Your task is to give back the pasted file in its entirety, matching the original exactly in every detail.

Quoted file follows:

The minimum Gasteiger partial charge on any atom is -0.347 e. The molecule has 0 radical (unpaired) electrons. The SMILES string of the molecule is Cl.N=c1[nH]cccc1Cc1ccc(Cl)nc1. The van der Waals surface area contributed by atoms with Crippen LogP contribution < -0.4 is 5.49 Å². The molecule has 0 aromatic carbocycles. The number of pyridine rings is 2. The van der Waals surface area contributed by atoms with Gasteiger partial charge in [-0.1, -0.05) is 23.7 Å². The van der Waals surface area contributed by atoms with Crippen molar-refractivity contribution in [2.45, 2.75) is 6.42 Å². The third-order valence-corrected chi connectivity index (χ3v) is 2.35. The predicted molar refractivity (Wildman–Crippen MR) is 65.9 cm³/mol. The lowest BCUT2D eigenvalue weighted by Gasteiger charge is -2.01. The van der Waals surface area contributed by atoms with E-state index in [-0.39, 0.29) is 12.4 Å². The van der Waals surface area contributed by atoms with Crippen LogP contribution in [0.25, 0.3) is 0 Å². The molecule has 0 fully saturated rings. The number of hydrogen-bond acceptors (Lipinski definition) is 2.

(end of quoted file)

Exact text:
The minimum Gasteiger partial charge on any atom is -0.347 e. The molecule has 0 radical (unpaired) electrons. The SMILES string of the molecule is Cl.N=c1[nH]cccc1Cc1ccc(Cl)nc1. The van der Waals surface area contributed by atoms with Crippen LogP contribution < -0.4 is 5.49 Å². The molecule has 0 aromatic carbocycles. The number of pyridine rings is 2. The van der Waals surface area contributed by atoms with Gasteiger partial charge in [-0.1, -0.05) is 23.7 Å². The van der Waals surface area contributed by atoms with Crippen molar-refractivity contribution in [2.45, 2.75) is 6.42 Å². The third-order valence-corrected chi connectivity index (χ3v) is 2.35. The predicted molar refractivity (Wildman–Crippen MR) is 65.9 cm³/mol. The lowest BCUT2D eigenvalue weighted by Gasteiger charge is -2.01. The van der Waals surface area contributed by atoms with E-state index in [-0.39, 0.29) is 12.4 Å². The van der Waals surface area contributed by atoms with Crippen LogP contribution in [0.25, 0.3) is 0 Å². The molecule has 0 fully saturated rings. The number of hydrogen-bond acceptors (Lipinski definition) is 2.